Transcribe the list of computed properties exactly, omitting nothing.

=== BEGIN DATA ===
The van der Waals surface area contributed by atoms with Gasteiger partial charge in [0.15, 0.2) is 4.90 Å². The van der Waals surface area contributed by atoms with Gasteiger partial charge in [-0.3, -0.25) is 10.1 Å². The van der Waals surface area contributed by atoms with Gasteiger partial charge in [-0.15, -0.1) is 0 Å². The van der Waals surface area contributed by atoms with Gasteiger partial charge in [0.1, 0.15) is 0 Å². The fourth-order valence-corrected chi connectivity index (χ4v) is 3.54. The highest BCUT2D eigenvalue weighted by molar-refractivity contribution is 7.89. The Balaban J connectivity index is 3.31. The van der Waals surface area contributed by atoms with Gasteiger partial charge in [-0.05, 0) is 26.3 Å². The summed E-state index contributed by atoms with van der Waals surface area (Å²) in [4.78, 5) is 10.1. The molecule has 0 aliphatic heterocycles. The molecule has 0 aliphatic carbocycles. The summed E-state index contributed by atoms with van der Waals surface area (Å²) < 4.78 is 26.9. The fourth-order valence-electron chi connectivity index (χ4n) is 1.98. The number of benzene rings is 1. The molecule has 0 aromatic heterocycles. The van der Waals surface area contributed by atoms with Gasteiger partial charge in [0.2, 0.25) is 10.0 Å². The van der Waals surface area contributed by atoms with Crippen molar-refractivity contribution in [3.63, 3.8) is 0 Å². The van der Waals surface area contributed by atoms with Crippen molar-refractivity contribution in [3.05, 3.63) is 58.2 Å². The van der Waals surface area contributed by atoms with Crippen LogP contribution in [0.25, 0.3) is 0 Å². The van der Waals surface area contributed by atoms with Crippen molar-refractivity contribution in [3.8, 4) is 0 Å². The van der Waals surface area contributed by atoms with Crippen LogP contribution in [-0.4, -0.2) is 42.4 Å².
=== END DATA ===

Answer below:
The van der Waals surface area contributed by atoms with Gasteiger partial charge in [0.15, 0.2) is 4.90 Å². The van der Waals surface area contributed by atoms with Gasteiger partial charge in [-0.3, -0.25) is 10.1 Å². The van der Waals surface area contributed by atoms with Gasteiger partial charge in [-0.15, -0.1) is 0 Å². The van der Waals surface area contributed by atoms with Gasteiger partial charge in [0.1, 0.15) is 0 Å². The fourth-order valence-corrected chi connectivity index (χ4v) is 3.54. The highest BCUT2D eigenvalue weighted by molar-refractivity contribution is 7.89. The Balaban J connectivity index is 3.31. The van der Waals surface area contributed by atoms with Gasteiger partial charge in [-0.05, 0) is 26.3 Å². The summed E-state index contributed by atoms with van der Waals surface area (Å²) in [4.78, 5) is 10.1. The molecule has 0 aliphatic heterocycles. The molecule has 0 aliphatic carbocycles. The summed E-state index contributed by atoms with van der Waals surface area (Å²) < 4.78 is 26.9. The fourth-order valence-electron chi connectivity index (χ4n) is 1.98. The number of benzene rings is 1. The molecule has 0 aromatic heterocycles. The van der Waals surface area contributed by atoms with Gasteiger partial charge in [0.2, 0.25) is 10.0 Å². The van der Waals surface area contributed by atoms with Crippen molar-refractivity contribution in [3.63, 3.8) is 0 Å². The van der Waals surface area contributed by atoms with Crippen molar-refractivity contribution in [3.05, 3.63) is 58.2 Å². The van der Waals surface area contributed by atoms with Crippen LogP contribution in [0.25, 0.3) is 0 Å². The van der Waals surface area contributed by atoms with Crippen molar-refractivity contribution in [3.8, 4) is 0 Å². The van der Waals surface area contributed by atoms with Crippen LogP contribution in [-0.4, -0.2) is 42.4 Å².